Any comparison between the Bishop of Limburg and our own Cardinal Collins is a study in contrasts. While Bishop van Elst has a reputation which has earned him the appellation "the luxury bishop" by Der Spiegel our own Cardinal has quite the opposite reputation. When he became archbishop he chose to live in the rectory of the cathedral instead of the mansion occupied by his predecessors. He has an open, friendly manner which has been apparent to those encountering him in restaurants downtown over morning coffee. There is, however, an unfortunate similarity. Both prelates are presently involved in diocesan building projects involving the diocesan center.
The lands adjacent to St. Michael's Cathedral are an entire city block currently occupied by the cathedral, the choir school, some houses and a large parking lot. The pastoral plan involves developing this land in such a way as to provide for the needs of the choir school, cathedral and a diocesan center. We have not seen any concrete financial proposals but I am told that will be coming in 2014. I would hope that this development can be carried out without any financial levy on the parishes of the archdiocese. As one man pointed out to me... the people in Barrie and beyond do not care much about what goes on in downtown Toronto. They might be motivated to care for the elderly and disadvantaged in their own backyard.
I would hope that the cardinal and his advisers will take to heart the comments of Pope Francis in Assisi in the room where St. Francis divested himself of all his possessions... the room of stripping.
My Brother Bishop said that this is the first time in 800 years that a Pope has come here. In recent days the newspapers and media have been stirring up fantasies. “The Pope is going to strip the Church, there!”. “What will he strip from the Church?”. “He is going to strip bishops and cardinals of their vestments; then he will divest himself”. This is, indeed, a good occasion to invite the Church to divest herself. But we are all the Church! All of us! Beginning with the newly baptized, we are all Church, and we must all follow the path of Jesus, who himself took the road of renunciation. He became a servant, one who serves; he chose to be humiliated even to the Cross. And if we want to be Christians, there is no other way. But can’t we make Christianity a little more human — they say — without the cross, without Jesus, without renunciation? In this way we would become like Christians in a pastry shop, saying: what beautiful cakes, what beautiful sweets! Truly beautiful, but not really Christians! Someone could ask: “Of what must the Church divest herself?”. Today she must strip herself of a very grave danger, which threatens every person in the Church, everyone: the danger of worldliness. The Christian cannot coexist with the spirit of the world, with the worldliness that leads us to vanity, to arrogance, to pride. And this is an idol, it is not God. It is an idol! And idolatry is the gravest of sins!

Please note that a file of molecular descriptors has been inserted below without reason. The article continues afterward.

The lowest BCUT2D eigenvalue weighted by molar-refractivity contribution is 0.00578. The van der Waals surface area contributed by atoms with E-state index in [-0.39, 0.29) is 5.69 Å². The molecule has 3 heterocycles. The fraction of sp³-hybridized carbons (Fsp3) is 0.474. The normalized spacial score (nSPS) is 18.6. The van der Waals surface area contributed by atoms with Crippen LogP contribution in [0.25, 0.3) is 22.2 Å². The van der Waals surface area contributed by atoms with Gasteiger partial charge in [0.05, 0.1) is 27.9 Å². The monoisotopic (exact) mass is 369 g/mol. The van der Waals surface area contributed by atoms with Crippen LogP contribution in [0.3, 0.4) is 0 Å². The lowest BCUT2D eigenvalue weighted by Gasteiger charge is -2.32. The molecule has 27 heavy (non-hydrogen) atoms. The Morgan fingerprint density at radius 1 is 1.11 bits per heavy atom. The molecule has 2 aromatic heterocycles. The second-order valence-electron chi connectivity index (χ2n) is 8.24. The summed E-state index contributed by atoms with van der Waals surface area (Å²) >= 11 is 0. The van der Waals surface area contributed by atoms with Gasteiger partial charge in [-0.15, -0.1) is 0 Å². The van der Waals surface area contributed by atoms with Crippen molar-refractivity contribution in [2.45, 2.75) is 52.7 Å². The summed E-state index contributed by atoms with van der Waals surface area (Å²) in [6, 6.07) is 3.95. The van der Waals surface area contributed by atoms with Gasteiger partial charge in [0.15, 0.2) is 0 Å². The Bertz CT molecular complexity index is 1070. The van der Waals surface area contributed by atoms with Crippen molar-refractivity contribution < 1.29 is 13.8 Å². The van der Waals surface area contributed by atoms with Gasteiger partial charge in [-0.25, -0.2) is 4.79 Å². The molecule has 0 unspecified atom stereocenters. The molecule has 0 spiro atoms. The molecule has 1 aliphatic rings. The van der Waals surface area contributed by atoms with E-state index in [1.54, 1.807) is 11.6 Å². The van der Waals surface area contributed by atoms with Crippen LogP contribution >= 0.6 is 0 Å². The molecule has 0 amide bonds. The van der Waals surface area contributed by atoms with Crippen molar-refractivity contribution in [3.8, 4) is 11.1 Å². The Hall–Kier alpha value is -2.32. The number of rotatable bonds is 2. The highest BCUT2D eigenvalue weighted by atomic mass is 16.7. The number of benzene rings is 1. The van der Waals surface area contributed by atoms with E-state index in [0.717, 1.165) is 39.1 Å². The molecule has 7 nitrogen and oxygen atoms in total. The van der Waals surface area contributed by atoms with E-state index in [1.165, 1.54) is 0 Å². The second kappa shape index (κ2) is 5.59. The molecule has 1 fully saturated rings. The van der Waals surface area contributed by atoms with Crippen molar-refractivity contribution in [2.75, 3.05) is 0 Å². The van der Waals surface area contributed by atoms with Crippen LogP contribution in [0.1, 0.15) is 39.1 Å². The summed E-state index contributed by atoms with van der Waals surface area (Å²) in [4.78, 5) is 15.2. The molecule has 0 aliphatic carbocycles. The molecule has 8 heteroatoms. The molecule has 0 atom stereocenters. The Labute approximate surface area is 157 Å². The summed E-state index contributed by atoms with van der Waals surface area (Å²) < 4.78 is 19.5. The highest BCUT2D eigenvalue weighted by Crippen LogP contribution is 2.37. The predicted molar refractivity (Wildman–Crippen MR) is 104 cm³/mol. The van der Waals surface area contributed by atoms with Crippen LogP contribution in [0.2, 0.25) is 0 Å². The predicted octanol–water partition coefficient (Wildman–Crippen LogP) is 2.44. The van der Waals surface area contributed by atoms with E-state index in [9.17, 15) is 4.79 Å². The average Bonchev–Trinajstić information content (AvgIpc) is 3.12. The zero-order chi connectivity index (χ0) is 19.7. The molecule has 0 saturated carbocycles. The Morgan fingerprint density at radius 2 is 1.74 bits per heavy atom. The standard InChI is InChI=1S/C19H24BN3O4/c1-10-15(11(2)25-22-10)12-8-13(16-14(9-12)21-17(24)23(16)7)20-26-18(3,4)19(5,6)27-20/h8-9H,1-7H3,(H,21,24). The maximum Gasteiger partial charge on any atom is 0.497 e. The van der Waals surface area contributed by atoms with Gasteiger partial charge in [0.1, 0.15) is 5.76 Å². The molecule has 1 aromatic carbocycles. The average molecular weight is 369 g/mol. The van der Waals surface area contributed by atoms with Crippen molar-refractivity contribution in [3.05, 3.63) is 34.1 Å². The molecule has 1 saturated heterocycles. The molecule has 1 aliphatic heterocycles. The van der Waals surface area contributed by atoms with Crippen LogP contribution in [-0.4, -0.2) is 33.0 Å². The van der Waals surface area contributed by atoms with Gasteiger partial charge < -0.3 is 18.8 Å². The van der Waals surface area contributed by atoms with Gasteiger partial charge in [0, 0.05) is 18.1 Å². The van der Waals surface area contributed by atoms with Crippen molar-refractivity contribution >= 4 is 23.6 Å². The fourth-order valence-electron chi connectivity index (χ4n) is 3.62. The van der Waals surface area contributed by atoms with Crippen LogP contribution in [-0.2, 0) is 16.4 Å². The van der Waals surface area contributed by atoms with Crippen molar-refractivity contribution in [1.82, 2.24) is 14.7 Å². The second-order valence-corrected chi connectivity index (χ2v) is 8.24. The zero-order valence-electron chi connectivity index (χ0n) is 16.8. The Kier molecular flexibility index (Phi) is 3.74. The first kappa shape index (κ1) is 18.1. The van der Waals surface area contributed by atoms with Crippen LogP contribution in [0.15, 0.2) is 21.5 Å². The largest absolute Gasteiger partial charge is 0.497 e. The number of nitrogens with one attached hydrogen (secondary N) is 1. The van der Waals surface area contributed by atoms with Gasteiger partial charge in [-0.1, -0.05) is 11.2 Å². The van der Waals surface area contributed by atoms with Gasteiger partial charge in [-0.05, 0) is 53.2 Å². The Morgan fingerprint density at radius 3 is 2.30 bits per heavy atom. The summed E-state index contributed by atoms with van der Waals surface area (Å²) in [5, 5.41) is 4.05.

When the media speaks about the Church, they believe the Church is made up of priests, sisters, bishops, cardinals and the Pope. But we are all the Church, as I said. And we all must strip ourselves of this worldliness: the spirit opposing the spirit of the Beatitudes, the spirit opposing the spirit of Jesus. Worldliness hurts us. It is so very sad to find a worldly Christian, sure — according to him — of that security that the faith gives and of the security that the world provides. You cannot be on both sides. The Church — all of us — must strip herself of the worldliness that leads to vanity, to pride, that is idolatry.
Jesus himself told us: “You cannot serve two masters: either you serve God or you serve mammon” (cf. Mt 6:24). In mammon itself there is this worldly spirit; money, vanity, pride, that path... we cannot take it... it is sad to erase with one hand what we write with the other. The Gospel is the Gospel! God is one! And Jesus made himself a servant for our sake and the spirit of the world has nothing to do with this. Today I am here with you. Many of you have been stripped by this callous world that offers no work, no help. To this world it doesn’t matter that there are children dying of hunger; it doesn’t matter if many families have nothing to eat, do not have the dignity of bringing bread home; it doesn’t matter that many people are forced to flee slavery, hunger and flee in search of freedom. With how much pain, how often don’t we see that they meet death, like yesterday in Lampedusa: today is a day of tears! The spirit of the world causes these things. It is unthinkable that a Christian — a true Christian — be it a priest, a sister, a bishop, a cardinal or a Pope, would want to go down this path of worldiness, which is a homicidal attitude. Spiritual worldliness kills! It kills the soul! It kills the person! It kills the Church!
When Francis, here, made the gesture of divesting himself he was a young boy, he didn’t have the strength for this. It was the strength of God that impelled him to do this, the strength of God who wanted to remind us of what Jesus prayed to the Father, that the Father save us from the spirit of the world. Today, here, let us ask for grace for all Christians. May the Lord give to all of us the courage to strip ourselves of the spirit of the world, not of 20 lire, but the spirit of the world, which is the leprosy, the cancer of society! It is the cancer of God’s revelation! The spirit of the world is the enemy of Jesus! I ask the Lord that, he give us all this grace to strip ourselves. Thank you!